Elita Chikwati Agriculture Reporter
Zimbabwe is working towards establishing a National Climate Policy aimed at promoting mainstreaming of climate and climate change issues into national development plans.The document will aim to improve the policy framework for the introduction of climate protection measures guided by priorities and principles set under the United Nations Framework Convention on Climate and the Kyoto Protocol.
The Kyoto Protocol to the UNFCC is an international treaty that sets binding obligations on industrialised countries to reduce emissions of green house gases.
Speaking at the first consultative workshop on the development of the policy, Secretary in the Ministry of Environment, Water and Climate Mr Prince Mupazviriho, said the policy would ensure Zimbabwe responded more strategically and in a unified manner to the impact of climate change.
“The importance of climate science in advising and addressing climate change issues cannot be over emphasised and climate change being a cross-cutting issue calls for the need for effective national dialogue, consultations and harmonisation of policies from other sectors,” he said.
Mr Mupazviriho said the country’s preparedness and actions in response to extreme climate and weather events required a well co-ordinated and integrated approach.
“Government views global climate change as a serious issue and continues to meet her obligations under the Climate Change Convention.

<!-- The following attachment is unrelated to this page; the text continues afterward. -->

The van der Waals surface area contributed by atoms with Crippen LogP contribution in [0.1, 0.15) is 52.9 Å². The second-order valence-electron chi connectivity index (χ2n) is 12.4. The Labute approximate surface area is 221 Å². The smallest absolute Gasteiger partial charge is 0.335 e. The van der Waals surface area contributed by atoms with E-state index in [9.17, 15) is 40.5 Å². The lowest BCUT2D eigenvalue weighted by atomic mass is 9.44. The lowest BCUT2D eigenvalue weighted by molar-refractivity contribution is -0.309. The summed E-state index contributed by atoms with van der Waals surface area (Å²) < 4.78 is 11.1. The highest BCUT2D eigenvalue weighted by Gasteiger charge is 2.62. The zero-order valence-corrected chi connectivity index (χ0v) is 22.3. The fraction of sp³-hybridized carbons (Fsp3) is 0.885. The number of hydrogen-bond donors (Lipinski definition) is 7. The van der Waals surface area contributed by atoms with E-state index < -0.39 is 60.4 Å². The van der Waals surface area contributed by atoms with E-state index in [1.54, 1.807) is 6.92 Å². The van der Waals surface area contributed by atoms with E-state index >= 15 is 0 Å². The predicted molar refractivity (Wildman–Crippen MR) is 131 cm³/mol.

“It is, therefore, my expectation to have at the end of the process, a policy that will be based on robust modelling of climate parameters and projections, support the national developmental vision and national programmes such as the Zim-Asset, gender sensitive to the values and interests of vulnerable groups, promote technology transfer, capacity building and information sharing,” he said.
Meteorological Service Zimbabwe principal meteorologist, Mrs Linia Gopo said it was important for Government to be fully aware of a range of climate factors if it was to maximise productive use of natural resources and assure their sustainability.
“Knowledge of climate issues is also necessary to mitigate the consequences of climatic hazards such as droughts and floods,” she said.
Business Council of Sustainable Zimbabwe representative Mr Dingane Sithole said the impact of climate change was evident in sectors such as the agriculture, forestry and tourism among others.
He said policy remained a significant climate change mitigation tool.
“There are challenges to mitigation such as access and deployment of renewable energy, lack of clear green policy by Government and lack of information,” he said.
The workshop was expected to give clear guiding principles, strategic directions and a roadmap for climate policy formulation to enable the responsible ministry to effectively lead and co-ordinate the process.